NAS appliances can be a less expensive alternative to setting up a separate computer as a file server.
By Erik J. Heels
First published 11/1/2003; Law Practice Management magazine, “nothing.but.net” column; American Bar Association
In the 1970 Dustin Hoffman movie “Little Big Man,” the character Old Lodge Skins goes up a mountain to perform an ancient Cheyenne ritual, which fails. Without missing a beat, Old Lodge Skins turns to Hoffman’s character and says, “Sometimes the magic works, sometimes it doesn’t.” Which is exactly how I feel about computer networks. Sometimes they work, sometimes they don’t. And you’d better have a plan for what to do when they don’t.
The Need To Network
My firm recently expanded from one to two full-time attorneys. Which means that my computing requirements changed quite dramatically. Previously, I kept all of my files on my computer, and I backed those up on a daily basis to an online backup provider. Suddenly I needed to share many of my files with Josh, and I needed to establish a new backup procedure that protected the firm’s data. While I am quite pleased with my online backup provider, that off-site data is useless if my Internet connection or my backup provider goes offline. What I really needed was a belt-and-suspenders approach that provided both on-site and off-site backup. And what that would allow me to access my data whether or not my Internet connection was available. In short, I needed to set up file sharing on my local area network.
I had previously set up a simple network to allow both computers to share printers and the same Internet connection. Both computers are running the WindowsXP operating system and are configured nearly identically. The major difference is that one is a Dell laptop and the other is a generic desktop PC that I purchased from a local computer shop. The laptop has a 60 GB hard disk, the desktop has a 40 GB hard disk. I prefer simple solutions to problems, so I decided to try WindowsXP “simple file sharing” first.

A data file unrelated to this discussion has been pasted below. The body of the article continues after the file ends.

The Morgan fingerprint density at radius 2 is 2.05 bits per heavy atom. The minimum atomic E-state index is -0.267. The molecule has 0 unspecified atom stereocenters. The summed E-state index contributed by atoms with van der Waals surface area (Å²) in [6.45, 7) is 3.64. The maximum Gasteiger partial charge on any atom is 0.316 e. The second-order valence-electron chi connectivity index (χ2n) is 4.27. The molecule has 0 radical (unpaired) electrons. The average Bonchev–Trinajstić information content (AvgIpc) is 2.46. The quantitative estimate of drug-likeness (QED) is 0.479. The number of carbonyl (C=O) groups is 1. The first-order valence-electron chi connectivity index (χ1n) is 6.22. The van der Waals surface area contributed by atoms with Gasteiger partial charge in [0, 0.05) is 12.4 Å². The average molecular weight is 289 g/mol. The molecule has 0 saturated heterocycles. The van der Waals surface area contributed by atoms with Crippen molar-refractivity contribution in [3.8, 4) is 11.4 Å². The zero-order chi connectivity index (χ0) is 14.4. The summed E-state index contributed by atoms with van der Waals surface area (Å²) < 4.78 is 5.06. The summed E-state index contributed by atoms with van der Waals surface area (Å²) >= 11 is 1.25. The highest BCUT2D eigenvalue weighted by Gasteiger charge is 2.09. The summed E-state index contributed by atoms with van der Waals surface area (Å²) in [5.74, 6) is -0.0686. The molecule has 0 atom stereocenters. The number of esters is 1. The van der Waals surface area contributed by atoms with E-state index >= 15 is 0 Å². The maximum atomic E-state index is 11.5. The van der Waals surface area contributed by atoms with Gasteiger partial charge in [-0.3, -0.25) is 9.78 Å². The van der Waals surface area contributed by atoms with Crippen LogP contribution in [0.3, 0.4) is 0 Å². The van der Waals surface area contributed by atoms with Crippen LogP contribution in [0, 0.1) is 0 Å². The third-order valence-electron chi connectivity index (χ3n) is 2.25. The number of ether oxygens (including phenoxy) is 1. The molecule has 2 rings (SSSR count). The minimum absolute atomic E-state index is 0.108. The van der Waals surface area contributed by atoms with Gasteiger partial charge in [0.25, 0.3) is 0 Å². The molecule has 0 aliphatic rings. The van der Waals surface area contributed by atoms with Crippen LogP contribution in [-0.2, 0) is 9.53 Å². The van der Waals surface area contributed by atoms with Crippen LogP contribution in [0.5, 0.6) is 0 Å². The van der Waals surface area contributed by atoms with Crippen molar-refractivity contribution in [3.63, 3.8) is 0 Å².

Simple File Sharing – A Simple Solution
To enable simple file sharing, I opened the Control Panel, selected Folder Options, selected the View tab, and checked the “Use simple file sharing” box. This allowed me to share folders on my computer by right-clicking on a folder, selecting the Sharing tab, and selecting the “Share this folder on the network” box. I also selected “Allow network users to change my files” since both of us need to work on client and other files. Now the shared folder appears as a network volume under My Network Places. For example, on the computer named BurntOrange (all of my computers are named for Crayola crayons), I have a shared folder called “erik.shared”. In My Network Place, the shared folder appears as the volume “erik.shared on burntorange.” BurntOrange is my laptop, and when I take that home and connect to my home network, I can also access the shared folder from my iMac, which is running the OS X operating system. Simple file sharing. Perfect. Sometimes the magic works.